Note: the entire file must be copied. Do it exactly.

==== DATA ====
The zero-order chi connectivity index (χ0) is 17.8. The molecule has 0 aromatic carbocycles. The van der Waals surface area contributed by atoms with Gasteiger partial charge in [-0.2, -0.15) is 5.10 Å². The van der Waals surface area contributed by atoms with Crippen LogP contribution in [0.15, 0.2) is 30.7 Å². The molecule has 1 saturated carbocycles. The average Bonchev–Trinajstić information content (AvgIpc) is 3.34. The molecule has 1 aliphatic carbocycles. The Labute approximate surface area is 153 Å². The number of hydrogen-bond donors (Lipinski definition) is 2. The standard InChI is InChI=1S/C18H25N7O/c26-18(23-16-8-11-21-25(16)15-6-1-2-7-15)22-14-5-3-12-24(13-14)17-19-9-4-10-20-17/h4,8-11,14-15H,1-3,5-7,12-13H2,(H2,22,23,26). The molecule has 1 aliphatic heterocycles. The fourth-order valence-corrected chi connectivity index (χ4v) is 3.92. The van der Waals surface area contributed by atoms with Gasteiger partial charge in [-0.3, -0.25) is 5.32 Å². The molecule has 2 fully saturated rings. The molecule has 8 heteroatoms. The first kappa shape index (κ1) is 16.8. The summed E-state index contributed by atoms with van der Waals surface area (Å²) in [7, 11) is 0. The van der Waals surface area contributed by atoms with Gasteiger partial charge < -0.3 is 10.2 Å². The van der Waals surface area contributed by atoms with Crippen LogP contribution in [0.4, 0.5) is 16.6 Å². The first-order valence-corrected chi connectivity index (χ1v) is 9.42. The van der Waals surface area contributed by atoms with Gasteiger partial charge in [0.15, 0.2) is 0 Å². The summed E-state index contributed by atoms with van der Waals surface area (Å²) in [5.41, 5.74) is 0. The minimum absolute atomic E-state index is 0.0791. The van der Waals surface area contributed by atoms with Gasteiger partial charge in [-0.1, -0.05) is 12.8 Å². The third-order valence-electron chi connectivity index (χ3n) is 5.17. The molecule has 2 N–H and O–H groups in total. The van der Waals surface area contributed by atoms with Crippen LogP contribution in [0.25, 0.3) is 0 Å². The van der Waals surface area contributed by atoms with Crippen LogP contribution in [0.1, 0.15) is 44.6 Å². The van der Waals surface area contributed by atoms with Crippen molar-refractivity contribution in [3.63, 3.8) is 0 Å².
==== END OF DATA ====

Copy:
The zero-order chi connectivity index (χ0) is 17.8. The molecule has 0 aromatic carbocycles. The van der Waals surface area contributed by atoms with Gasteiger partial charge in [-0.2, -0.15) is 5.10 Å². The van der Waals surface area contributed by atoms with Crippen LogP contribution in [0.15, 0.2) is 30.7 Å². The molecule has 1 saturated carbocycles. The average Bonchev–Trinajstić information content (AvgIpc) is 3.34. The molecule has 1 aliphatic carbocycles. The Labute approximate surface area is 153 Å². The number of hydrogen-bond donors (Lipinski definition) is 2. The standard InChI is InChI=1S/C18H25N7O/c26-18(23-16-8-11-21-25(16)15-6-1-2-7-15)22-14-5-3-12-24(13-14)17-19-9-4-10-20-17/h4,8-11,14-15H,1-3,5-7,12-13H2,(H2,22,23,26). The molecule has 1 aliphatic heterocycles. The fourth-order valence-corrected chi connectivity index (χ4v) is 3.92. The van der Waals surface area contributed by atoms with Gasteiger partial charge in [-0.3, -0.25) is 5.32 Å². The molecule has 2 fully saturated rings. The molecule has 8 heteroatoms. The first kappa shape index (κ1) is 16.8. The summed E-state index contributed by atoms with van der Waals surface area (Å²) in [7, 11) is 0. The van der Waals surface area contributed by atoms with Gasteiger partial charge < -0.3 is 10.2 Å². The van der Waals surface area contributed by atoms with Crippen LogP contribution in [0.4, 0.5) is 16.6 Å². The first-order valence-corrected chi connectivity index (χ1v) is 9.42. The van der Waals surface area contributed by atoms with Gasteiger partial charge in [0.15, 0.2) is 0 Å². The summed E-state index contributed by atoms with van der Waals surface area (Å²) in [5.41, 5.74) is 0. The minimum absolute atomic E-state index is 0.0791. The van der Waals surface area contributed by atoms with Gasteiger partial charge in [-0.1, -0.05) is 12.8 Å². The third-order valence-electron chi connectivity index (χ3n) is 5.17. The molecule has 2 N–H and O–H groups in total. The van der Waals surface area contributed by atoms with Crippen LogP contribution in [0.25, 0.3) is 0 Å². The van der Waals surface area contributed by atoms with Crippen LogP contribution in [0.1, 0.15) is 44.6 Å². The van der Waals surface area contributed by atoms with Crippen molar-refractivity contribution in [3.63, 3.8) is 0 Å².